Help in understanding a boundedness proof for Riemann integrable functions

Let $f:[a,b]\rightarrow\mathbb{R}$. A tagged partition, $\mathcal{P}$ of $[a,b]$ is a set of ordered pairs defined as $$\mathcal{P}:=\{([x_{k−1},x_k]),t_k)\}^n_{k=0},$$ where $a=x_0<...<x_n=b$ and the "tags" $t_k∈[x_{k−1},x_k]$, where $\mathbb{P}_{[a,b]}$ is the set of all tagged partitions over $[a,b]$. $$\|\mathcal{P}\|:=\sup\{x_k-x_{k-1}|1\leq k\leq n\}$$ is the mesh of the partition. The Riemann sum of $f$ over $[a,b]$ w.r.t $\mathcal{P}$ is defined as $$S(f,\mathcal{P}):=\sum\limits^n_{k=1}f(t_k)(x_k−x_{k−1})$$ and $f$ is said to be Riemann integrable with $\int_a^bf=L$ iff $$(\forall\epsilon>0)(\exists\delta>0)(\forall \mathcal{P}\in\mathbb{P}_{[a,b]})\bigg(\|\mathcal{P}\|<\delta\Rightarrow |S(f,\mathcal{P})-L|<\epsilon\bigg)$$

I am having understanding a part of the following proof which says that if $f$ is Riemann integrable on $[a,b]$ then $f$ must be bounded on $[a,b]$. The proof (directly from the text) is as follows:

If $f$ is unbounded. For every $n\in\mathbb{N}$ divide the interval into $n$ parts. Hence, for every $n$, $f$ is unbounded on at least one of these n parts. Call it $I_n$ Now, let $\epsilon>0$ be given. Consider an arbitrary $\delta>0$. Let $\mathcal{P}$ be a tagged partition such that $\|\mathcal{P}\|<\delta$ and $(I_n,t_n)\in\mathcal{P}$, where $t_n$ is taken so as to satisfy $|f(t_n)|>n\epsilon$. Thus we have that $$|S(f,\mathcal{P})−L|>\epsilon\space \space \space\space (\dagger) .$$A contradiction to the fact that f is Riemann integrable.

My trouble is trying to get $(\dagger)$. I know we can choose $|f(t_n)|$ as big as we want, so how do we arrive on the lower bound of $n\epsilon$? I am not sure how split up the $|S(f,\mathcal{P})-L|$ to get the inequality, I was thinking the reverse triangle but get nowhere. So any help will be really appreciated and needed in understanding how to get $(\dagger)$. Also if there is a mistake in the proof please let me know and how to correct it, otherwise if you have another proof please let me know

The proof you cite seems dubious.

For an alternative, we can follow your idea of using the reverse triangle inequality to show

$$|S(f,P) - L| = \left|f(t_n)(x_n - x_{n-1}) + \sum_{k \neq n}f(t_k)(x_k - x_{k-1}) - L \right| \\ \geqslant |f(t_n)|(x_n - x_{n-1}) - \left|\sum_{k \neq n}f(t_k)(x_k - x_{k-1}) - L \right|$$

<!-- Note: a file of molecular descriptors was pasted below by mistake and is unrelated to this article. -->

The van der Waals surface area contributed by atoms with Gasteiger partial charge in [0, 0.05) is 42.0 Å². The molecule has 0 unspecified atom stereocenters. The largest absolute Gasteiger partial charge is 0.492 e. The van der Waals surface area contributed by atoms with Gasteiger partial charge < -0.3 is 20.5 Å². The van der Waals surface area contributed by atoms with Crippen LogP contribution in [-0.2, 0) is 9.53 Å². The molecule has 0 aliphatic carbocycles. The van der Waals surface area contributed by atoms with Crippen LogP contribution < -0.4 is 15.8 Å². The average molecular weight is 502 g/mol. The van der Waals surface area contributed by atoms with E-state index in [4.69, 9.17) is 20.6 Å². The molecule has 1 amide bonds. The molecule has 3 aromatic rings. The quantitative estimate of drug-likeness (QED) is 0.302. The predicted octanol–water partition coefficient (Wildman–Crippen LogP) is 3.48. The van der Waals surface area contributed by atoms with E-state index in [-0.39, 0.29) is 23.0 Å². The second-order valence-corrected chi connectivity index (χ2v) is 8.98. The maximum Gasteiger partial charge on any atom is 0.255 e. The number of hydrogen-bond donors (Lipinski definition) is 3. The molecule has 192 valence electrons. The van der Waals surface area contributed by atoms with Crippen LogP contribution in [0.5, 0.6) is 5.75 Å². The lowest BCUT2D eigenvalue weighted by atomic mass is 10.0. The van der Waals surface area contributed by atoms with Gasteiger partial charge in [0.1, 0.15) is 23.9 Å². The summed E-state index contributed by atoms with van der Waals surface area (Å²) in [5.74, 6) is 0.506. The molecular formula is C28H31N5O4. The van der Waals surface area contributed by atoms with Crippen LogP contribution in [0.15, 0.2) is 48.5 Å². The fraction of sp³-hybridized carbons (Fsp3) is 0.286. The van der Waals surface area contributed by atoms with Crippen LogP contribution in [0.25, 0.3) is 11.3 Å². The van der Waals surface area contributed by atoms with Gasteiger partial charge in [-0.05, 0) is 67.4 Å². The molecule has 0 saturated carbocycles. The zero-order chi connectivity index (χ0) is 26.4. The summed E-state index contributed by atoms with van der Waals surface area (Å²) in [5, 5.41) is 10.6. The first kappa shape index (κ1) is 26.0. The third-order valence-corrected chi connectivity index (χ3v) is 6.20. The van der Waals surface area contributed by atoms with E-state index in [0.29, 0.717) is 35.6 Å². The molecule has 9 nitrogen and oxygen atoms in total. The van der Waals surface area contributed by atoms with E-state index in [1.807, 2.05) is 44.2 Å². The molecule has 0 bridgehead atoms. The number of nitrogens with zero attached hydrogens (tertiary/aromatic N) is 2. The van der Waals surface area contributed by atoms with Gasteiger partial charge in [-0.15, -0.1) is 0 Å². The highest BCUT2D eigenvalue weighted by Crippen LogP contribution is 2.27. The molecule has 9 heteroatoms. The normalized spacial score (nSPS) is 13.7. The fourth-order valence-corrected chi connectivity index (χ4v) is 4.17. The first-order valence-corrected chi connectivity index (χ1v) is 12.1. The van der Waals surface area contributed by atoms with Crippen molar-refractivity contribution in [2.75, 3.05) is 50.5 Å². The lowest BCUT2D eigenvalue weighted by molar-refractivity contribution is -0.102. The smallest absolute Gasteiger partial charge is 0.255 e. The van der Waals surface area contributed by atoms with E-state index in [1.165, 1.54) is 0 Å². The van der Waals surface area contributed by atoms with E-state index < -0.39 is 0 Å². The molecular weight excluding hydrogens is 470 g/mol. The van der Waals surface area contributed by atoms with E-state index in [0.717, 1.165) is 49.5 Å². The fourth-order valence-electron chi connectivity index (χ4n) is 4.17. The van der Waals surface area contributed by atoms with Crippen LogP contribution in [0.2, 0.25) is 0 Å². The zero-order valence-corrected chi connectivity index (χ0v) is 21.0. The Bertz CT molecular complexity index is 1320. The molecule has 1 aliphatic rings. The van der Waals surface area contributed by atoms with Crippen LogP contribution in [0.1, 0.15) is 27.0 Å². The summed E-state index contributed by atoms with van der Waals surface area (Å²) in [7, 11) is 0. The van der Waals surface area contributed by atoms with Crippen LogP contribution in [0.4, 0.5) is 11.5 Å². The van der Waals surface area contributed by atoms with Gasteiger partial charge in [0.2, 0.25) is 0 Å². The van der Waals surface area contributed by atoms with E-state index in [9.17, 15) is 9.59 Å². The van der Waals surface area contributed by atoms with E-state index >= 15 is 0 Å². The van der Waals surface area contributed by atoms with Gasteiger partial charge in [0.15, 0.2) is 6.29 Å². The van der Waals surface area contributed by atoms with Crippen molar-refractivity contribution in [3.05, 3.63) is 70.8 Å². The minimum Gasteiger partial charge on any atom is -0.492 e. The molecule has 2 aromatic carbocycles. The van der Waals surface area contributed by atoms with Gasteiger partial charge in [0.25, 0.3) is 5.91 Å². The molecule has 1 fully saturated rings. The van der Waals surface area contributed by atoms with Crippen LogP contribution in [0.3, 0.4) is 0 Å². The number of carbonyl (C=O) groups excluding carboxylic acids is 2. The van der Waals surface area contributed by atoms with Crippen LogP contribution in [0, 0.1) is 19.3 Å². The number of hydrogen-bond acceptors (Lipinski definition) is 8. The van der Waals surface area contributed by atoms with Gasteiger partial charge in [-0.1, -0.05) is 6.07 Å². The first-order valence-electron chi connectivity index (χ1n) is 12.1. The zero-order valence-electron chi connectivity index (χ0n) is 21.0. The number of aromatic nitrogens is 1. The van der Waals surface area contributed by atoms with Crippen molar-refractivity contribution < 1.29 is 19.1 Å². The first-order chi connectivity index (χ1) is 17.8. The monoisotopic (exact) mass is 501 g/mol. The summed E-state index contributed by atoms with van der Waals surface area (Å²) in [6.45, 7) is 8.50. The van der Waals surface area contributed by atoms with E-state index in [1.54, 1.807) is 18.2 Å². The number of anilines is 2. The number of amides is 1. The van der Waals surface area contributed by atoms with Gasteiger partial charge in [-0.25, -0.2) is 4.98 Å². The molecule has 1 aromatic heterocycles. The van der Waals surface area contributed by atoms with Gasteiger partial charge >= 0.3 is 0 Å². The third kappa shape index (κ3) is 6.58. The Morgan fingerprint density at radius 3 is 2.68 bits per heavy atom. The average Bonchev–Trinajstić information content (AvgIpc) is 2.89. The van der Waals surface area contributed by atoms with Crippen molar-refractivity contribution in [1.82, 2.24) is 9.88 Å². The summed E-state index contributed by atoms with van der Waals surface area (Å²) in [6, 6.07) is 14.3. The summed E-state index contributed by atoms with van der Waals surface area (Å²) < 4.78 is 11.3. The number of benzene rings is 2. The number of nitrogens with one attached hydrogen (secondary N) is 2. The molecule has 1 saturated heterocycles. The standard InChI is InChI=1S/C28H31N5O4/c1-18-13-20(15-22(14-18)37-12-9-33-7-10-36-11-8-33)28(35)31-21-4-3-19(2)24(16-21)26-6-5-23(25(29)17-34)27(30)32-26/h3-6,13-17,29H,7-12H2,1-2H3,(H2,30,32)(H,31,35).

Since $f$ is unbounded on $I_n$, choose $t_n$ such that

$$|f(t_n)| > \frac{\epsilon + \left|\sum_{k \neq n}f(t_k)(x_k - x_{k-1}) - L \right|}{x_n - x_{n-1}},$$

and it follows that

$$|S(f,P) - L| > \epsilon.$$

Thus, when $f$ is unbounded, it is impossible to find $L$ such that for every $\epsilon > 0$ and sufficiently fine partitions, the condition $|S(f,P) - L| < \epsilon$ holds. We can always select the tags so that the inequality is violated.

• I don't think the proof covers the case $a = b$. – Björn Lindqvist Jul 28 '18 at 17:50
• @BjörnLindqvist:If you read the question, it is understood that $a < b$ since a reference is made to a partition $a = x_0 < \ldots < x_n = b$. If you allow for a partition to include a single degenerate interval $[a,a]$ which has length $0$, then you can extend the Riemann definition of integral to get $\int_a^a f(x) \, dx = 0$ when $f(a)$ is finite (since lower and upper sums must be $0$). The question is about proving that boundedness is a necessary condition. In the case of $[a,a]$, unboundedness can only mean $f(a) = \pm \infty$ if you allow functions with extended real values. – RRL Jul 28 '18 at 18:55
• If we allow $f(a) = \pm \infty$ then either the Riemann integral is undefined or again $0$ if we adopt the convention $0 \cdot \infty = \infty$ as with Lebesgue integrals, and this is not typically done in the Riemann theory. Of course, the Lebesgue integral is always $0$ when taken over a set of measure $0$. – RRL Jul 28 '18 at 18:58